Writer/director Sofia Coppola has made a movie that says nothing about people with nothing interesting to offer who steal from famous people who do nothing to be famous. And unless you’re a talk-show conspiracy theorist, it’s kind of hard to get too worked up about that much nothing. Playing like the slow, dull sister of Spring Breakers, The Bling Ring exchanges neon decadence and teen sinning for vacant crimes of boredom. The take-home message here isn’t an indictment of modern celeb-worship so much as it is “eh, whatever.”
Coppola, whose Lost in Translation gets her a lifetime benefit of the doubt, waxed lazily narcissistic with her wretched last film, Somewhere. At least the muted approach makes sense here, as the approach matches the makeup of her characters. Rebecca (Katie Chang), Marc (Israel Broussard), Nicki (Emma Watson) and Chloe (Claire Julien) break in to the homes of the rich and shameless (Paris Hilton, Lindsay Lohan) and take stuff. Then they post pictures of them wearing the stuff they took. Then they take more stuff. This isn’t some wealth transference fetish; the young criminals are all well off. It’s not even some kind of weird celebrity idolization or shaming, even if Hilton takes her fair share of verbal barbs as they loot her “crib.” It’s just something to do … until they get caught.
The fact that The Bling Ring is based on real events should have provided more fodder to fuel these characters, leaving only two possibilities: Coppola intentionally kept her thieves vacant or (gasp) the real-life malcontents were little more than kleptomaniac mannequins. Not every film has to make a point, but every film should have a point, and this one doesn’t. What it does have is an against-type performance by Watson that doggy paddles the film’s nose just above water. Her beautifully empty moron is a combination of every person you wish had never talked to you and every object of affection who never would.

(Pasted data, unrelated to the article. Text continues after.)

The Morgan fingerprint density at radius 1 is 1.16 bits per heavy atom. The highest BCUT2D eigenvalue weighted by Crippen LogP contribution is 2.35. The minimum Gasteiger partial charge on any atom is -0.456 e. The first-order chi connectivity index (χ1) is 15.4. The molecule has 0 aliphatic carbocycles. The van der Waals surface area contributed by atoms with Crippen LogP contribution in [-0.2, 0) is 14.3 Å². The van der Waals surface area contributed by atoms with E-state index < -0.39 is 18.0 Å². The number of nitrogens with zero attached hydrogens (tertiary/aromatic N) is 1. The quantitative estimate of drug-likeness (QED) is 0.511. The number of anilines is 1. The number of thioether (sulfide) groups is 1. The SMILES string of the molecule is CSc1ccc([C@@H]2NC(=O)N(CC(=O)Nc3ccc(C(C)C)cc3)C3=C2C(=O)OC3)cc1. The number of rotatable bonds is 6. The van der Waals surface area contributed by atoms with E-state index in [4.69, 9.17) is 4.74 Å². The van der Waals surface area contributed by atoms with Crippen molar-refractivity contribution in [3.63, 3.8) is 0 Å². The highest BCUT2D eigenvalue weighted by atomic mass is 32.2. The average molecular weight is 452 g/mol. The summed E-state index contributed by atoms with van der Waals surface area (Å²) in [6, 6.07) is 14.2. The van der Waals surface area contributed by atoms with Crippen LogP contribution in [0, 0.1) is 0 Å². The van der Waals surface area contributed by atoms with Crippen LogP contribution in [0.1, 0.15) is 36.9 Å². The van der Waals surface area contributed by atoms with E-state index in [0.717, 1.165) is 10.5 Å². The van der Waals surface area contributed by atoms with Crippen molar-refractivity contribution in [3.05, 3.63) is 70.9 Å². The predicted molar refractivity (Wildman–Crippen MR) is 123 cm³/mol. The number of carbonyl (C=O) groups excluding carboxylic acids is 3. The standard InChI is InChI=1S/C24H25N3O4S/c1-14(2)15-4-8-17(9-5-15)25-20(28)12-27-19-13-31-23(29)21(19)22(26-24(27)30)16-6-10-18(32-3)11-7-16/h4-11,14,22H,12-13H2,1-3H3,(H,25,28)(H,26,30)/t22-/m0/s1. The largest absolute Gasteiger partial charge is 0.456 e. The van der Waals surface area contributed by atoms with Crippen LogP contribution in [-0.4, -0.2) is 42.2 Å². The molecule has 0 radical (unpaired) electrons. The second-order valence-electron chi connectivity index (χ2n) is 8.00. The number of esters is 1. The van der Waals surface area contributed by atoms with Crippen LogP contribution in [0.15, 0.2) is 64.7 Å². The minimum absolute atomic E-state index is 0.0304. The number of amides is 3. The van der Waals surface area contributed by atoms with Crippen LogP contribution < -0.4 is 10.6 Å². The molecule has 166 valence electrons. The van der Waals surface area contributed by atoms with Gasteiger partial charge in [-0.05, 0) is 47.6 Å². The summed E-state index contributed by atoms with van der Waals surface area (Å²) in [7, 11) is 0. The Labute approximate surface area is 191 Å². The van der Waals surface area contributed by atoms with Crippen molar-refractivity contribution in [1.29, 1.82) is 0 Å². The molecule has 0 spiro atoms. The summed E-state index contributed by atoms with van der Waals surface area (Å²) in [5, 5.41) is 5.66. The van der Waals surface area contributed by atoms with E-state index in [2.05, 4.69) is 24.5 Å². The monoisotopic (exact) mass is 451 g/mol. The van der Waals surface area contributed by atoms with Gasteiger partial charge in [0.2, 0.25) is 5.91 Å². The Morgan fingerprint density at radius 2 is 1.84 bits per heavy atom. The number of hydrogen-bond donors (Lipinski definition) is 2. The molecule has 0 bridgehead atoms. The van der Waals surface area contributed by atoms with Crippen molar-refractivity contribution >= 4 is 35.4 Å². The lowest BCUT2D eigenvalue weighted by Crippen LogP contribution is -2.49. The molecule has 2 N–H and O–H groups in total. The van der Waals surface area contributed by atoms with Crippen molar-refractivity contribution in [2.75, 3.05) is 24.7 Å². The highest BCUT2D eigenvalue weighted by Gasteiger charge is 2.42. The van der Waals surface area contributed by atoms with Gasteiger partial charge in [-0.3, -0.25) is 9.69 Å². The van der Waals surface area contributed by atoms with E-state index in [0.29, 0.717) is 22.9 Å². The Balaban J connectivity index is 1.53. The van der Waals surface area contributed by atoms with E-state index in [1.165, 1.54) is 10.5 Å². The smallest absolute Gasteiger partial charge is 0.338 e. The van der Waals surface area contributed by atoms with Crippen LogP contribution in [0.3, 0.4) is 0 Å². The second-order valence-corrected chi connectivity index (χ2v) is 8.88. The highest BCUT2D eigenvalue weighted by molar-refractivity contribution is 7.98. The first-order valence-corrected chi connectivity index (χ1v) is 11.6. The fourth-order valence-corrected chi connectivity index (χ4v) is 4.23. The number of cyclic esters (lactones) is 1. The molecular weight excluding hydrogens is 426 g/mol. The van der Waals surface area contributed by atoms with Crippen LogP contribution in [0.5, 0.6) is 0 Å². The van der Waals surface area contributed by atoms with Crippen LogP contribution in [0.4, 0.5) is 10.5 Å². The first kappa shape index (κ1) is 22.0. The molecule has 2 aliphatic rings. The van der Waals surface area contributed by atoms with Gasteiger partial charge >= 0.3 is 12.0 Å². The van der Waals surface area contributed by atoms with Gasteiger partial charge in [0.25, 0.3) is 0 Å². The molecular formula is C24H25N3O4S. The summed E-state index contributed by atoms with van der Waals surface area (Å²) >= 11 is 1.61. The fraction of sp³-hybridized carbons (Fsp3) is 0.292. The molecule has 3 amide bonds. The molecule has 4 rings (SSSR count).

Even without director Harmony Korine’s Spring Breakers as a counterpoint, The Bling Ring would have felt marginal. With it, the latter film becomes as unnecessary as male nipples. Coppola isn’t criticizing celebrity celebration or condemning the American fascination with every mundane aspect of famous people. She isn’t criticizing the famous people either. She isn’t really doing much of anything, as the film cycles and recycles through suspenseless, tension-free repetitive burglaries. Hell, finding enough to say about the film to fill a review is even difficult.
Her last name may have afforded her the opportunity to get into the industry, but make no mistake about it: Sofia Coppola is remarkably talented. Specifically, she is a talented female director in an industry that is seemingly phobic of allowing creative, capable women anywhere near the camera. Were she a lackadaisical male auteur making piffle like this, she’d probably be given infinite free passes. As it stands, she’d probably best use her next opportunity to say something a bit more exciting, a bit more substantive, a bit more than absolutely nothing.
— This review first appeared in The Reader of Omaha, Neb.
Rating: Two out of four stars